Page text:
Many thanks to SI for putting the off-season physical-conditioning programs into proper perspective.
The St. Petersburg Times' laudable efforts to expose the seamy side of college football were tarnished by a good deal of inaccurate reporting and by unfairly singling out one school, Florida Stale. The Times has led Floridians to believe unheard-of tortures were occurring at FSU while other schools gave players a warm teddy bear for the winter.
An accusing finger should be pointed at the NCAA for its vague rules that mean almost anything goes in these programs.
H. H. DE BEAUBIEN
Winter Park, Fla.
My sincere congratulations to Robert H. Boyle for his splendid article Buy Now and Cry Later (July 23). I hope that other states will follow the lead of California, Vermont and Maine in passing legislation that will halt the encroachment of the greedy land developers.
As you pointed out, not all developers are bad. Many sincerely attempt to make the remaining open spaces useful as well as enjoyable to all.
FREDERICK H. HART
La Mesa, Calif.
If Pulitzer Prizes are being given for brilliantly written expos�s of illicit land development projects, I nominate Robert H. Boyle. Buy Now and Cry Later should be required reading for anyone over 40. And the magazine is to be congratulated for publishing such articles of revelation.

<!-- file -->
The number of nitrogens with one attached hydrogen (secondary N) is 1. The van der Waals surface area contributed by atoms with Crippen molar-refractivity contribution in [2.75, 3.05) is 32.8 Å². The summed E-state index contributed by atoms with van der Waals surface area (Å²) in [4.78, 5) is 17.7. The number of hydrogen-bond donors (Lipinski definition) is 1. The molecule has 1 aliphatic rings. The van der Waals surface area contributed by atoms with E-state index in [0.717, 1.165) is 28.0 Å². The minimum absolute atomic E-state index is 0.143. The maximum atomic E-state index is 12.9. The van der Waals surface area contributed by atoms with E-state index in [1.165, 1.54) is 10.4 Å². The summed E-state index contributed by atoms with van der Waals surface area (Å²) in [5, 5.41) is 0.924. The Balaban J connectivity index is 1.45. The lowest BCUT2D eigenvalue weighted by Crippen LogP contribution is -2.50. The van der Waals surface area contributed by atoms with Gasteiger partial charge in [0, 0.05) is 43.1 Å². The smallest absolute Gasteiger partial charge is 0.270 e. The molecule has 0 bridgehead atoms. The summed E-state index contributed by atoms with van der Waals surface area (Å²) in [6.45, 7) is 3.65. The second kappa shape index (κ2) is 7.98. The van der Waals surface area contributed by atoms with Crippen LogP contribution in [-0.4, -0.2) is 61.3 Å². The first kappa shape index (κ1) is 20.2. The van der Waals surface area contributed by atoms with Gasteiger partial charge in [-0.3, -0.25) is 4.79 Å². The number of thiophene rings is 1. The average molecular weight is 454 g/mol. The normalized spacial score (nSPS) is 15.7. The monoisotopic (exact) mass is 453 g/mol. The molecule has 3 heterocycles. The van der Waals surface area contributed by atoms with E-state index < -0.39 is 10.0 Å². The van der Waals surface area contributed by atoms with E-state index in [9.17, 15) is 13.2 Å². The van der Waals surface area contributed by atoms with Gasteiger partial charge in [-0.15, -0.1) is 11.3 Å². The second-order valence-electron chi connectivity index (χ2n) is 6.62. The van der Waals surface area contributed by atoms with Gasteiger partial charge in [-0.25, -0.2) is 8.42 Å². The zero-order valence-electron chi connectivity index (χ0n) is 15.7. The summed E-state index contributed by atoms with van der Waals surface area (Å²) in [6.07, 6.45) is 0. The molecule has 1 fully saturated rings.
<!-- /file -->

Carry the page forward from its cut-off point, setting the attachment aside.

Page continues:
JANET M. TENNEY
Thanks so much for Robert H. Boyle's article. It is obvious that of all man's activities, his use of land has the most far-reaching impact on the environment. And of all man's land-use activities, the booming growth of the land-sales industry represents the most serious threat to our dwindling land resources. Hopefully, SPORTS ILLUSTRATED will continue to inform its readers on subjects such as this, and by doing so help to keep the word "resource" a part of the English language.
North Hollywood, Calif.
Three cheers for Dan Jenkins' article on the British Open (His First Hurrah, July 23). Having long admired Tom Weiskopf as a golfer, this story doubled my appreciation of him. It ranks as SI's best article since I began reading the magazine.
Dan Jenkins has made me shed a few tears for poor old Jack Nicklaus, the "walking corporation." All poor, over-the-hill Jack has done this year is win four tournaments and remain one of the top money-winners on the pro tour.
IN A NUTSHELL
In SCORECARD (July 2) you mention Ben Drisko's recent suggestion that rowing in unison may be the wrong approach in competitive crew racing. Your discussion certainly is "offbeat." The shell does not leap ahead "as the eight men dig their oars into the water simultaneously." It slows down. During the "arresting interval" between strokes, the hull velocity is as much as 25% greater than the average or "constant component." These peculiar effects are a consequence of the motion of the oarsmen on their slides during the stroke and run. Although a precise description requires some mathematics, these effects are obvious to anyone who has ever watched a crew race.